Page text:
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Economy recovering as election looms

DENNIS Mahoney is the chief economist for the BNP Paribas Group. His is an opinion that is well respected and highly regarded, particularly by this columnist. With this in mind, I approached him to obtain his outlook for the Australian economy and our place in the world economy.

The latest Australian inflation figures appear, on the surface, to be bad. But there are some very good reasons and explanations for this. Are the figures bad?

A) Yes, in that higher inflation isn’t something any borrower likes because it means the Reserve Bank won’t lower interest rates any further. Indeed, by this time next year, rates could be up half to 1 per cent. But the rise in inflation is also inevitable in the sense that it is coming from higher import prices, which themselves are coming (finally) from the weak Australian dollar. The fact that the Australian dollar has stopped falling and is starting to improve suggests that inflation will be lower next year – but not low enough to stop the Reserve Bank raising rates to restrain what should be a pretty healthy upswing in the economy.

The Prime Minister has to go to an election towards the end of this year. What state will the economy be in when he does decide to call the election?

A) The economy will well and truly be in recovery mode. That will help the PM’s re-election chances but, more importantly, start to create more jobs for Australians.

The US economy appears to be dictating the odds in so far as the likelihood of a global recession. Will Alan Greenspan, the chairman of the Fed, allow the US to go to a full-blown recession?

A) I think he is doing all he can to prevent one, by cutting the Fed’s funds rate aggressively. I don’t think we face global recession in 2002, but the recovery from the trough this year could be pretty modest.

There are murmurs of discontent around the Argentinean and other emerging economies. In the past, we have seen Greenspan cut rates in the US to forestall any fallout from other regions, as he did during the Russian debt crisis. Is he likely to do the same now and is there potential for further fallout from the South American region?

A) I don’t think so. Greenspan cut rates in the Russian crisis as much for fear that some US financial institutions would fall over and have serious effects on the US financial system. Argentina’s problems stem in part from locking itself in to the US dollar and, with the US dollar so expensive, Argentineans can’t compete internationally. That is their problem, not the globe’s, since most countries have depreciated a long way against the greenback, not least Australia.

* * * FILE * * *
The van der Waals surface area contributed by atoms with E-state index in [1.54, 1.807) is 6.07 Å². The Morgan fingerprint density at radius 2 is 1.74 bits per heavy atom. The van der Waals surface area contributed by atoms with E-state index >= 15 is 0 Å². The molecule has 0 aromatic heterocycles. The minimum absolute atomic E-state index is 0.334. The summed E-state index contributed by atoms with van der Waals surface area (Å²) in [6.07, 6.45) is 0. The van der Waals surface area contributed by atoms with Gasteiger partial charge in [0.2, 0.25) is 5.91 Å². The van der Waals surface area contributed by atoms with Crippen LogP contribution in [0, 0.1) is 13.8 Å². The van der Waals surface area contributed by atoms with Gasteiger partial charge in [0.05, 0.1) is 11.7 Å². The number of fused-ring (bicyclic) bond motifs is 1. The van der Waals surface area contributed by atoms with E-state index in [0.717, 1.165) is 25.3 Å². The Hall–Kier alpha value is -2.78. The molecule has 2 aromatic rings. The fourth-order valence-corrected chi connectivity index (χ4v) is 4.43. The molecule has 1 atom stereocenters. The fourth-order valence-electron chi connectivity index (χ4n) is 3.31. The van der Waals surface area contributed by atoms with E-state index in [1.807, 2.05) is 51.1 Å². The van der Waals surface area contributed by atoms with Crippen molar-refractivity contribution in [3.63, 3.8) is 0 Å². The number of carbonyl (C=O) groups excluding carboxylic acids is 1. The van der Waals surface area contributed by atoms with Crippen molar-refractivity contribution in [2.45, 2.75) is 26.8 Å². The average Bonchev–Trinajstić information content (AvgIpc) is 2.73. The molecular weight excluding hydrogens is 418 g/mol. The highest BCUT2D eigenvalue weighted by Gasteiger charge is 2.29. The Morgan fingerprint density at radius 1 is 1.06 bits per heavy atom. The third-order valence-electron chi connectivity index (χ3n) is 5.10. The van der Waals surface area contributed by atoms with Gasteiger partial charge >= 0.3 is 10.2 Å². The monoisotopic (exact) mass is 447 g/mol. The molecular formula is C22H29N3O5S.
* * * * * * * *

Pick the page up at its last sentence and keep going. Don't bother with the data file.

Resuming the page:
Will the Australian economy continue to display the slight improvement that we are starting to see in the more recent batch of economic data?

A) Definitely, and the slight improvement you note will become substantial before the year is out – in housing, non-residential construc-tion and household spending.

The Australian dollar has suffered greatly during the past two years. Are you forecasting any improvement in the dollar over the next 12 months or is it going to be more of the same?

A) Both. It will be more of the same until the global economic outlook starts to brighten and commodity prices start to lift. That is likely by end-year or early 2002. But watch the US economy for the earliest signs of recovery, however modest. That is the key. By early 2002 it should be on the mend, taking global growth with it and the $A. One caveat: the US is so strong it is heading for a fall, but no one can tell just when. If it stays strong, the gains of the $A might be quite limited. If the US dollar falls, it could do so quite dramatically, in which case the $A/$US rate could quickly get back to 60 cents (rather than end-2002 as is my present “forecast”).

Unemployment in Australia appears to be on the way up. Is this the case or are you forecasting any improvement herein?

A) Unemployment lags economic activity so the unemployment rate will probably keep rising until September or October but it will stop rising before the election (if in November as I expect) and be heading down by early 2002.

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